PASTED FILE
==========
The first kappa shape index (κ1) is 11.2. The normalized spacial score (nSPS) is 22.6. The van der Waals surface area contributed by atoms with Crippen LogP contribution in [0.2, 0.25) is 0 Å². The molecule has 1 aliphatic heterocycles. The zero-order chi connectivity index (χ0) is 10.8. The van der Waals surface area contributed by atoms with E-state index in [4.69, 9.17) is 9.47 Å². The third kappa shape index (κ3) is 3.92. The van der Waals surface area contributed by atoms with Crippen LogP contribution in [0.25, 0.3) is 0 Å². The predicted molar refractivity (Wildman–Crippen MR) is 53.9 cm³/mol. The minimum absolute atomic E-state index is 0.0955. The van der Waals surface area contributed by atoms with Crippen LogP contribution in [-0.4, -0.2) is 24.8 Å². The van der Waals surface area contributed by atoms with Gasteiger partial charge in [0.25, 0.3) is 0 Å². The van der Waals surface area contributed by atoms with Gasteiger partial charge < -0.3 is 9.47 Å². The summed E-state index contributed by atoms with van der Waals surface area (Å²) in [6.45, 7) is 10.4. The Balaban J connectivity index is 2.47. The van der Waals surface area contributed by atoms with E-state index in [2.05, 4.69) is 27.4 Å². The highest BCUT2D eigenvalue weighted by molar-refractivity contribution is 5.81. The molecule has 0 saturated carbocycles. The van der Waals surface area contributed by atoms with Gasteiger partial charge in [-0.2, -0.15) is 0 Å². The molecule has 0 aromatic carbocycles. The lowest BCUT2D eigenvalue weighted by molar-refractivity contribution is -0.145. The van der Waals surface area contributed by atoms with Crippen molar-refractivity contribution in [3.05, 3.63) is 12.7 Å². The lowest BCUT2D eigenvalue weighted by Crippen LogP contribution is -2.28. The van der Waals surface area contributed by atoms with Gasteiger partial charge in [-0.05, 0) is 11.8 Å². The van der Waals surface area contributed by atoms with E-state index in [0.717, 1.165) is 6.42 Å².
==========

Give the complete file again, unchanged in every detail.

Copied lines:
The first kappa shape index (κ1) is 11.2. The normalized spacial score (nSPS) is 22.6. The van der Waals surface area contributed by atoms with Crippen LogP contribution in [0.2, 0.25) is 0 Å². The molecule has 1 aliphatic heterocycles. The zero-order chi connectivity index (χ0) is 10.8. The van der Waals surface area contributed by atoms with E-state index in [4.69, 9.17) is 9.47 Å². The third kappa shape index (κ3) is 3.92. The van der Waals surface area contributed by atoms with Crippen LogP contribution in [0.25, 0.3) is 0 Å². The predicted molar refractivity (Wildman–Crippen MR) is 53.9 cm³/mol. The minimum absolute atomic E-state index is 0.0955. The van der Waals surface area contributed by atoms with Crippen LogP contribution in [-0.4, -0.2) is 24.8 Å². The van der Waals surface area contributed by atoms with Gasteiger partial charge in [0.25, 0.3) is 0 Å². The van der Waals surface area contributed by atoms with Gasteiger partial charge < -0.3 is 9.47 Å². The summed E-state index contributed by atoms with van der Waals surface area (Å²) in [6.45, 7) is 10.4. The Balaban J connectivity index is 2.47. The van der Waals surface area contributed by atoms with E-state index in [2.05, 4.69) is 27.4 Å². The highest BCUT2D eigenvalue weighted by molar-refractivity contribution is 5.81. The molecule has 0 saturated carbocycles. The van der Waals surface area contributed by atoms with Gasteiger partial charge in [-0.2, -0.15) is 0 Å². The molecule has 0 aromatic carbocycles. The lowest BCUT2D eigenvalue weighted by molar-refractivity contribution is -0.145. The van der Waals surface area contributed by atoms with Crippen molar-refractivity contribution in [3.05, 3.63) is 12.7 Å². The lowest BCUT2D eigenvalue weighted by Crippen LogP contribution is -2.28. The van der Waals surface area contributed by atoms with Gasteiger partial charge in [-0.05, 0) is 11.8 Å². The van der Waals surface area contributed by atoms with E-state index in [0.717, 1.165) is 6.42 Å².